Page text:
I’m not expecting much from today’s walk: just a slog through industrial estates and along a busy road, until I get to Dunball wharf and a river footpath. Bridgewater is not the prettiest of towns, but any marina looks nice if the sun is shining. This was once a busy port, but today the wharf only contains a few rusting remnants of its industrial past. At this point the River Parrett is tidal, and although it has more water flowing through it than yesterday, it’s still hard to believe this section was ever an important navigation route. I cross over the river at the road bridge and begin walking up the footpath on the other bank. This runs past an old industrial estate – around the back of crumbling warehouses and sheds, with occasional glimpse of yards, vans and trucks. The path is very overgrown. Not a route that’s used much. I feel a little uneasy, walking between high fences and the muddy river, among thick undergrowth. So uneasy – that I don’t want to stop and take my camera out and so have no record of this part of my walk. Further along and the industrial units give way to a short section of housing estate. People’s gardens back onto the river. The grass has been cut short. Residents have placed garden furniture – tables and chairs and a barbecue-set on the bank. According to my OS map, the footpath ends among these houses, just before I reach a shiny-new industrial estate. From here, I am anticipating a couple of miles of road walking, along the A38 – a busy dual carriageway with fast-moving traffic. So worried am I about this stretch, I asked my hubby to drive along the A38 yesterday to do a ‘reccy’. I was reassured to discover that a footpath/cycleway runs beside the road. At least I won’t have risk my life dodging lorries. As I hesitate on the bank, working out how to get off the bank and onto the A38, a man calls out to me from his garden. The footpath goes down between those houses. He points the way. But, if I want to, I can continue walking along the bank. “It’s very nice walk. There’s a pond and swans.” “Really? How far can I get along the bank?” I ask. “You can go all the way to the sea, if you want to,” he tells me. “To Dunball Wharf and further.” I am very grateful for this information. Now I won’t have to walk along the road. Instead, I walk along a well maintained, manicured bank, running between the river and the new industrial estate. It’s not marked as a ‘right of way’ on my map, neither is it signposted as such, but it’s certainly nicer than the official footpath I’ve just left behind. Every so often I come across an old WW2 pillbox, sunk into the bank. I meet one other walker, dressed in a suit, maybe from one of the nearby buildings. Through tinted windows I can see large open plan offices. Jealous eyes watch me strolling in the sunshine. I pass the headquarters of my husband’s favourite shop. Toolstation. And across the river, I can revisit my route from yesterday. There is Pims Pill, still muddy. My old foes, the bullocks, are resting – perhaps waiting for the next walker to terrorise. Inland I come across the pond, and swans. And a crowd of nearly grown cygnets. I leave the buildings behind and begin to cross farmland. Across the twisting river I can see Dunball Wharf. Looking across to the west, the Quantock Hills form a lovely backdrop. And ahead, I can see my hubby walking to meet me. He has parked the car at Pawlett. He warns me there is a short stretch of road walking ahead, in order to get past Dunball Wharf. And after that we can rejoin the river bank. But there is a bull in one of the fields ahead. When I tell my hubby of my escapades with cattle, he always pooh-poohs my fear. So I am surprised to hear him mention a bull, and assume he is talking about a frisky bullock. There seems no official path off the bank and we have to climb over a farmer’s gate. Next to the gate, in the field, is the makeshift tent of a rough-sleeper. Beyond the gate, we join the road. A pub on the other side is still advertising Easter bookings. Not a good sign in July. Dunball Wharf may still be used, perhaps for the transport of aggregates: sand and gravel. Beyond is a driveway to an industrial estate, consisting mainly of a plastics recycling plant. Apparently a public footpath runs through here. Can you see it? I would feel very unhappy walking through this site on my own. Luckily my hubby joined the footpath at Pawlett and has already been through here. He assures me this is the right way. At the back of the recycling plant, we see a footpath sign. And we end up in a large yard with old railway tracks running across it, and a couple of parked lorries, their drivers sitting in their cabs. Again, I would feel very uneasy walking here on my own, but hubby says, yes, this really is a public footpath. Come on. We climb into the adjacent field. This contains the bull, he says. I take a quick photograph of what appears to be a group of cows, and we scramble over the raised bank and walk around the far side of the field to avoid them. Only later, when I enlarge the photo, do I realise my husband was right. There really is a bull. He’s sitting down behind one of his cows. We cross the field without injury, only attracting the belligerent attention of one solitary cow, after we nearly stumble over her young calves who are lying in the long grass. From here onwards the walking is easy, following a track that runs along the top of the bank. The sun shines intermittently. The landscape glows. Ahead we see a beat-up old Landrover. I had noticed the same farmer yesterday, from the other side of the river. He drives along the bank for a while, and then heads off down into a field. We see him getting out to open a gate. He has a variety of dogs with him. But he is soon back on the bank and pulls alongside us. I’m feeling nervous, wondering if he will challenge our right to walk across his fields, and I have the map ready to show him it’s an official public right of way. But I needn’t have worried. He only wants a chat. It’s a nice place to walk, he says, although few people use the path. They’ve had trouble with dogs worrying sheep, and he lost a ewe and several lambs this year. But he knows who the guilty party is. A local woman who lets her dogs run free. Then he talks of townies who don’t understand the countryside, who leave gates open and allow livestock to escape. He describes an incident where a truck illegally dumped asbestos in a field, and left the gates open. The cows got onto the busy A38 and it was lucky no one was killed. He can remember boats going up and down the River Parrett – and talks of a journey on one when he was young. But the channel is dangerous, as the mud-banks constantly shift position. Now there is only one sand boat and a dredger. (They started dredging the river again after the recent floods.) He is busy. Driving around his fields and checking on his sheep. Recently a cow got itself trapped in the mud on the bank. They tried to pull her out, and the fire brigade came, but they couldn’t free her. The tide came in. They thought they were going to watch her drown and then – when the water was up to her nostrils – the river lifted her free. He continues on his way and we stop to take some final photographs of each other. Ahead is Brick Yard Clyce, and we are leaving the bank at this point and heading up into Pawlett to find the car. Today was only a short walk, as we have a long drive home to Lincolnshire. I was keen to get this stretch of walking over and done with, as I thought I would be really tedious and anticipated spending most of the day trudging along the busy A38. But, it turned out to be a memorable walk, with the bonus discovery of a wonderful riverside path. In fact, it was much more enjoyable than my battle with weeds along the terrible River Parrett non-Trail yesterday!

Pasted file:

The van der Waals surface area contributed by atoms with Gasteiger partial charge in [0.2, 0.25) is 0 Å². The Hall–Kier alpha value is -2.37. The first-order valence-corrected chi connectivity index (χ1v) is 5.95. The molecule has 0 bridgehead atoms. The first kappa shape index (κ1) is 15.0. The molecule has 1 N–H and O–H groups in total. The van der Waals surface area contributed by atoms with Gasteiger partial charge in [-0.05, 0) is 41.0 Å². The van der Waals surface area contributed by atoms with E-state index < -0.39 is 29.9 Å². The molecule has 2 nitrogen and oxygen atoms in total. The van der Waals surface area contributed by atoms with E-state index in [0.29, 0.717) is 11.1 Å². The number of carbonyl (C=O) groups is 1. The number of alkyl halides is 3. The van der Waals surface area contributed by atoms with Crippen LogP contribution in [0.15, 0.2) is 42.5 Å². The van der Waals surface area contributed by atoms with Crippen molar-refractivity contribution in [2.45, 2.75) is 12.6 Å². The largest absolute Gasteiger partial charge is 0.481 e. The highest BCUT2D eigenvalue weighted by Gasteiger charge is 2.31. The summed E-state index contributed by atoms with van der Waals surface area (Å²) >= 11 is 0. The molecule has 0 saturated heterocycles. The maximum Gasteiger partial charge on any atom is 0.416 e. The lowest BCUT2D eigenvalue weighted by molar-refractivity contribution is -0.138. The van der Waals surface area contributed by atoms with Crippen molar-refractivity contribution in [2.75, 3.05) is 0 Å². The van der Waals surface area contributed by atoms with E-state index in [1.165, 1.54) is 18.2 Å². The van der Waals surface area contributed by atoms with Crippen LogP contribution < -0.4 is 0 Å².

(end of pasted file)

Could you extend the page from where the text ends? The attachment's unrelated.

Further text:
Miles walked today = 5 Miles since beginning = 1501 Route: